Mexico’s economy plunges 18.9% in Q2 amid untamed Covid outbreak
Mexico City — Mexico’s economy sank the most on record in the second quarter, as a haphazard national response to the coronavirus pandemic hurt jobs and output while failing to slow the outbreak, posing a dire challenge to President Andres Manuel Lopez Obrador.
GDP in the three months through June fell 17.3% compared with the previous quarter, according to preliminary data. The result, the biggest quarterly slump going back to 1993, came in slightly worse than the median estimate for a 17% drop from economists surveyed by Bloomberg.
On an annual, non-seasonally adjusted basis, GDP declined 18.9% during the quarter, the national statistics institute reported on its website on Thursday, compared with a forecast of a 19.4% drop.
Latin America’s second-largest economy is expected to shrink close to 10% in 2020, representing its deepest recession since the Great Depression in 1932, according to analysts. Their forecasts have grown bleaker as Mexico continues to post records in new Covid-19 cases, putting the country on track to overtake the UK to have the world’s third-highest death toll.
“The worst has passed, our strategy worked and we are already improving,” Lopez Obrador said at his morning press conference on Thursday, pointing to a slower pace of job losses in July and saying he was optimistic about the third-quarter recovery.
However, Jessica Roldan, an economist at Mexican brokerage Finamex, said signs of fresh outbreaks as the economy tries to reopen suggested that Mexico may not see a significant drop in the pace of new virus cases until October.
“If the outbreak is not controlled, the hope for a robust recovery is totally off the table,” Roldan said. She said Mexico will take seven years to get back to GDP levels seen before the crash, with risks for an even longer recovery if the government further alienates investors with its policy decisions.
Lopez Obrador’s refusal to fund major stimulus to support companies, combined with the government’s response to the coronavirus outbreak, will consign Mexico to the slowest recovery among Latin America’s economies, according to Carlos Serrano, chief economist at BBVA in Mexico City.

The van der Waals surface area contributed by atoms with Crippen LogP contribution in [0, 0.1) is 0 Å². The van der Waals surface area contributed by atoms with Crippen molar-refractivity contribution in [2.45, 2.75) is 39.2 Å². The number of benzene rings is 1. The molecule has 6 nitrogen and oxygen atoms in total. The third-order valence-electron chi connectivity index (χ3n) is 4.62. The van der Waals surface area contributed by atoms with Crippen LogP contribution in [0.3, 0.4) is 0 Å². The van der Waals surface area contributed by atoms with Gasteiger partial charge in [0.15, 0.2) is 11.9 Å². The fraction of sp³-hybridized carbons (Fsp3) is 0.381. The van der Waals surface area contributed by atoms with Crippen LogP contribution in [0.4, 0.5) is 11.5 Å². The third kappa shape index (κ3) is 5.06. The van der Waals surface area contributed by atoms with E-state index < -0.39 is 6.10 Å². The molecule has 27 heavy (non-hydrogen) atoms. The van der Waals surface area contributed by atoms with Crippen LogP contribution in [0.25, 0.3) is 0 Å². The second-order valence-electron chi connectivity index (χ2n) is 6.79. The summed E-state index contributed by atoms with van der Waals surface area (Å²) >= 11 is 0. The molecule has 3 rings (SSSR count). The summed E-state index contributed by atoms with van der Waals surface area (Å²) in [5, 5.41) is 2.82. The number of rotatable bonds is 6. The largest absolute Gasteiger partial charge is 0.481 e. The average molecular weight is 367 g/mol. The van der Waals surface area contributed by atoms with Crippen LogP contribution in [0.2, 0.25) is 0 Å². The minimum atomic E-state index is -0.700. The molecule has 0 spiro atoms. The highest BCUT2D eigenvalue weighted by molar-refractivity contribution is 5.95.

While data on Thursday showed the US economy recoiled at an annualised pace of 32.9%, Mexico’s collapse was a much steeper 53.2%, though both countries shut down, Serrano said. “Why? The US had a counter cyclical policy while Mexico had none.”
Lopez Obrador has downplayed the use of face masks even as his finance minister said they were key to a successful reopening. Over the past weekend, officials said that there may be tens of thousands unrecorded deaths from the virus.
Thursday’s data showed the service sectors including commercial activity, transportation, financial and media shrank 14.5% from the previous three months, according to the preliminary data. Industrial sectors, including mining, construction and manufacturing contracted 23.6% compared to the prior quarter, while agriculture, livestock and fishing industries fell 2.5%.
Mexico posted its biggest ever trade surplus in June as US demand, especially for food items, rebounded but anaemic non-oil imports showed that internal demand is recovering at a crawl.
Lopez Obrador said on Thursday that the country was on track to only lose 4,000 formal jobs in July after the economy shed more than 1.1-million posts from March to June. He touted the government’s social programmes and added that, just because GDP shrinks, it does not mean poverty will rise.
But earlier this month, deputy central bank governor Jonathan Heath said there were more than 34-million people in need of work, using a wider measure, while academics estimated that 16-million Mexicans may have fallen into extreme poverty between February and May.
The April-June result marks the fifth consecutive quarterly GDP decline for Mexico, derailing Lopez Obrador’s pledge to lift growth to 4% per year under his government. Policy decisions, including the cancellation of a $13bn airport project, helped damage business confidence and trigger a reduction in investment and capital flight abroad.
Concerns over the economy hit Lopez Obrador’s popularity, with his approval rating dropping to its lowest point since he took office, according to one poll earlier this month.
Julio Ruiz, an economist at Itau in Mexico City, said subsequent policy moves this year have further deepened uncertainty. Still more changes are on the horizon: Lopez Obrador on Wednesday said in the second half of his term he may seek to alter energy laws that have attracted billions in investment.
“They continue to announce policies that generate uncertainty and that could curb the recovery a lot,” Ruiz said, adding that he was set to revise down his estimate for a 9% drop this year after the data.
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